What is herd immunity?

What is herd immunity?

By now you have likely heard the term “herd immunity” on the news and on social media. It’s important to understand what it is and why it’s essential to eradicate the COVID-19 pandemic.

Herd immunity happens when enough of the population is immune to a contagious disease so that uninfected people have a much lower chance of catching it. Immunity happens in one of two ways: either you have the disease and develop antibodies to it naturally or you are vaccinated against it and develop antibodies from the vaccine. The goal is to create immunity in as close to 100% of the population (natural infections + vaccine) so that previously uninfected people can’t catch it. If 50% of the population is immune, that would mean that your chances of catching the disease are half of what they would be when no one has immunity. If 100% of the population is immune, you can’t catch the disease at all (with rare exceptions).

Because the COVID-19 virus is a brand new virus to humans, the baseline immunity to it prior to 2020 was zero.

So, what percentage of the population needs to be immune in order to confer herd immunity? It’s at least 70%, but 80-90% is much more likely to be successful. Once the immunity of the population is greater than 90%, herd immunity is effective in preventing widespread disease, and the epidemic (or pandemic) will come to an end.

Let’s take a look at the current situation in the U.S. with COVID-19. As of today, there are about 825,000 cases of COVID-19 reported in the U.S., which is 0.25% of the country’s population of 328 million. We know that many more people have had the disease and have recovered than have been tested. Let’s assume that 50 times as many people have had the disease than we know about (current estimates are anywhere from 5 times to 100 times). That would mean that about 36 million Americans would be considered immune to COVID-19, which is still only 11% of the population. Therefore, we still have an enormous way to go to achieve a minimum of 70% to even consider herd immunity. Of course, this model assumes that people who have recovered from COVID-19 are in fact immune, which we think is the case but are not certain.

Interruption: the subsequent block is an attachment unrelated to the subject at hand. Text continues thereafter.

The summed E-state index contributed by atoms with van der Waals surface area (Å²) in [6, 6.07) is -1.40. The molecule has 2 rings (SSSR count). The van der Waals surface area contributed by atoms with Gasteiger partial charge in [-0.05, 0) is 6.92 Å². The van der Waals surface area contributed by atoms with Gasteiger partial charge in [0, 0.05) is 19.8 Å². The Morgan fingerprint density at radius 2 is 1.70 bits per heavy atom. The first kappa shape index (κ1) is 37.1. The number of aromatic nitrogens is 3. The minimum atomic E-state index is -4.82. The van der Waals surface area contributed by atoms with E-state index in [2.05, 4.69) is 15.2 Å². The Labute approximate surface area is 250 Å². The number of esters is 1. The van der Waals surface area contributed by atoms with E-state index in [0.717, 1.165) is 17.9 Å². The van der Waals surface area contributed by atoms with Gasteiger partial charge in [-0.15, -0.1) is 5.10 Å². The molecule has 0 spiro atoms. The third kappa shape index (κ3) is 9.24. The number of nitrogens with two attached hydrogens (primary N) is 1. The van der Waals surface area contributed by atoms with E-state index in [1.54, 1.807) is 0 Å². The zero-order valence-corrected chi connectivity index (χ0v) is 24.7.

There are two ways to “speed up” herd immunity. The first is to have no public health interventions and allow infected people to freely mingle with uninfected people. There would be no social distancing, no masking, and sporting events and concerts would go on as planned. In this scenario, herd immunity might be achieved in just several weeks, but at what cost? In order to achieve 70% immunity, almost 230 million Americans would need to become infected. At a mortality rate of 1%, that translates to 2.3 million deaths. And that scenario would overwhelm the U.S. health care system in a matter of days. Little effective care could be provided to anyone (with or without COVID-19). Effective drug therapy (of which none has been scientifically proved) could reduce the mortality of COVID-19 but won’t have an effect on creating herd immunity.

The second way to “speed up” herd immunity is vaccination. In fact, this is the only practical and safe solution. After vaccination for most diseases, relevant immunity begins to develop in just 2-4 weeks. Herd immunity could therefore be rapidly achieved assuming a safe, effective vaccine is able to be developed. But there are several assumptions built into this theory, some of which may not turn out to be true. While numerous vaccines are in development and are even in human trials, we do not yet know if the vaccines will be safe (not have serious side effects) or be efficacious (produce antibodies that will actually prevent disease in humans). It typically takes several years for a vaccine to be developed and put into widespread use, and the vast majority of vaccines that are developed fail. But with the global concern for COVID-19, it is conceivable that a vaccine could be ready for use in 12-18 months. If we are extremely lucky one could come sooner, but most medical experts advise not to count on that.